1. Types of Contact Lenses
Contact lenses are classified based on the material they are made of and the wearing schedule of each type of lens. We fit all of the listed contact lenses and our Optometrists are experienced in the fitting of hard gas permeable contact lenses which include specialised fitting of patients with Keratoconus.
• Rigid Gas Permiable Lenses
• Soft Hydrogel Lenses
• Soft Silicone/Hydrogel Lenses
• Daily disposable
• Two weekly disposable
• Monthly disposable
• Extended wear disposable
• Conventional soft lenses: 12-18 months
• Permanent hard contact lenses
2. New Products
The newest development in contact lens materials is the silicone-hydrogel material allowing optimal oxygen transmission for the healthiest, whitest eyes and longest possible wearing time. If you have previously struggled with dry eyes or redness towards the end of a day this material is the answer.
Extended wear lenses have been on the market for more than 4 years.This lens is also a silicone-hydrogel material and is designed to wear lens for a month without taking it out when sleeping. Because of the properties of the lens, enough oxygen is provided to the cornea to keep it healthy and hydrated. If you have a very active lifestyle or struggle with lens handling,this product is ideal.
Presbyopes (Patients over the age of 40 struggling with their reading distance) who previously couldn’t wear contact lenses without compromising their distance prescription, now have the option of Multifocal Contact lenses.
3. Caring for Your Lenses
On collecting your first set of trial contact lenses,you will receive a thorough contact lens instruction to show you how to insert and take the lenses out,as well as the cleaning and storing of the lenses.
Useful tips in Contact lens care:
- Do not change the type of solution you use without consulting your Optometrist.
- Do not change the wearing schedule of your lenses without consulting your Optometrist.
- Rub your lenses every time you clean them to ensure that you have removed most deposits on the lens. If you are prone to have more protein deposits than normal, your Optometrist will advise you on products to prevent build-up of deposits.
- Have a corneal health screening every 6 months to assess the health of the cornea and prevent future complications due to contact lens wear. An annual full eye examination is advised.
- Be aware of the signs and symptoms of eye infections and stop lens wear immediately. Consult your Optometrist if your eyes are abnormally red, itchy, scratchy, burny, sandy, light sensitive or show any form of discharge.
4. Rules for Contact Lens Wear
- Always wash your hands before handling your lenses
- Never use tap water with your lenses, unless they are hard lenses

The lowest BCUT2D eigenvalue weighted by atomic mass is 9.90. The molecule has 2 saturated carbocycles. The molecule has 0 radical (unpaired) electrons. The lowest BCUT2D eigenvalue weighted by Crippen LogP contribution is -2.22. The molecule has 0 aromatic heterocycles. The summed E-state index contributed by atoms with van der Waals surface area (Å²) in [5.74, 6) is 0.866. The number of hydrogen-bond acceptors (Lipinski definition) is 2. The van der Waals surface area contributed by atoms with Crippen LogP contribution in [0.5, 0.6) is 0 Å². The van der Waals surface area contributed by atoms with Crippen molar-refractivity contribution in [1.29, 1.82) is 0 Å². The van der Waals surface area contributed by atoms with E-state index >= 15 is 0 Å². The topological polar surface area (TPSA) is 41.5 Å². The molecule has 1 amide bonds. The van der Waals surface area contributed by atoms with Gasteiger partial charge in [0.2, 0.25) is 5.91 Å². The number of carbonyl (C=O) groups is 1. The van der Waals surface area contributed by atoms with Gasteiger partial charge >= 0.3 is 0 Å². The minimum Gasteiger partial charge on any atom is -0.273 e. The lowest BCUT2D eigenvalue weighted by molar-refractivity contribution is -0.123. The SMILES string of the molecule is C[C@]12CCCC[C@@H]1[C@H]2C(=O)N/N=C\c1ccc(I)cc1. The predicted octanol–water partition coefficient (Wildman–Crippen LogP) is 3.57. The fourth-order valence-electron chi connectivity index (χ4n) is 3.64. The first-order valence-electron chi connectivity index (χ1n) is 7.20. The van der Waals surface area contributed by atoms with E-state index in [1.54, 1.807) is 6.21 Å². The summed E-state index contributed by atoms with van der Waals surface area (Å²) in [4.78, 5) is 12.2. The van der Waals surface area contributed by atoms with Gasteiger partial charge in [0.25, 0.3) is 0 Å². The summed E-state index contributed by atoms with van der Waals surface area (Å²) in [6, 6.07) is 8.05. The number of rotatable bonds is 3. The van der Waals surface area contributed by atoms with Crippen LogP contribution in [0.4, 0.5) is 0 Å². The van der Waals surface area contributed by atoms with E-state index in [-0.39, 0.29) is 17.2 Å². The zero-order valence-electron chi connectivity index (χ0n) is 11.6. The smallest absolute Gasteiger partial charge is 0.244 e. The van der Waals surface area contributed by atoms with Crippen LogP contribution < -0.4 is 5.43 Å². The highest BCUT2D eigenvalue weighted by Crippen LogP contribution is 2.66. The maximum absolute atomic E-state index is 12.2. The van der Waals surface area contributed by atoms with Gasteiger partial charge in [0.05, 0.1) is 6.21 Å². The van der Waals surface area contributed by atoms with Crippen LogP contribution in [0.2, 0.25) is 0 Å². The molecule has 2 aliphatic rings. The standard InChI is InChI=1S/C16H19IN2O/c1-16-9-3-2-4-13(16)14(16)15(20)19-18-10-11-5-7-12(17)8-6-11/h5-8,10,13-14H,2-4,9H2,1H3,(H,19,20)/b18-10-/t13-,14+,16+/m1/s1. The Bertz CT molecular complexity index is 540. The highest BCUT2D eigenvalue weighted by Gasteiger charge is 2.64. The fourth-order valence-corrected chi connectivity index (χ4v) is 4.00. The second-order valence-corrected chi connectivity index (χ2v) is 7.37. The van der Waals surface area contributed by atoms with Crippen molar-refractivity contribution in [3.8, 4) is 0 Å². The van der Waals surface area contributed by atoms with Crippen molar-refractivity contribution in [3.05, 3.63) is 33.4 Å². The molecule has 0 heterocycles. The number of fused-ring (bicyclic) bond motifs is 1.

- Do not boil or heat sterilise your lenses
- A peroxide cleaning system should be used only if you have had a proper instruction by one of our staff members and shouldn’t be used directly on the eye before the solution has been nutralised
- Make-up and hand creams should be applied after insertion of lenses
- Do not use eye drops with lenses in, without consulting your Optometrist first
- Do not sleep with lenses in your eyes, unless it is an extended wear schedule lens and prescribed by your Optometrist
- Always put a plug in the basin if you are cleaning your hard lens under a tap
- If the lens is chipped, cracked or torn it should not be put in the eye
- Dispose of your lens holder monthly to prevent contamination
Tips for insertion/removal of lenses:
- Position yourself comfortably and place a dark coloured towel on the table
- The lens should be positioned at the tip of your finger
- Open your eye as wide as possible and grab the lashes of each lid to make sure that you cannot blink easily
- Your finger that you use to insert the lens should be dry so that the lens doesn’t cling to it. Make sure that you bring your finger towards your eye at an angle of 90 degrees
- Only let go of your lashes once you’ve moved your eye ball around a bit for the lens to settle. The best time to let go of your lashes is while you’re looking down, to prevent it from being blinked out
- The lens must be the right way around. Look at the edge of the lens, it must look like a cup-shape and not a saucer. The very edge will seem flat if it is the wrong way around
- Do not try to push the lens onto the colour of your eye,but rather “let go” of the lens onto your eye. It is also possible to place the lens on the white of the eye and then move it over the colour of the eye. The lens won’t scratch your cornea
- Use the flesh of your thumb and index finger to pull the lens out, again holding onto your lashes to prevent blinking
- After rubbing the lens with clean solution, place the lens in the correct holder (right or left) and cover with solution. Close the cap
- Use a plunger to remove the lenses. This will prevent the lens from warping over a long period of time
- Rubbing the lens also helps to remove most deposits together with the cleaning and disinfecting solution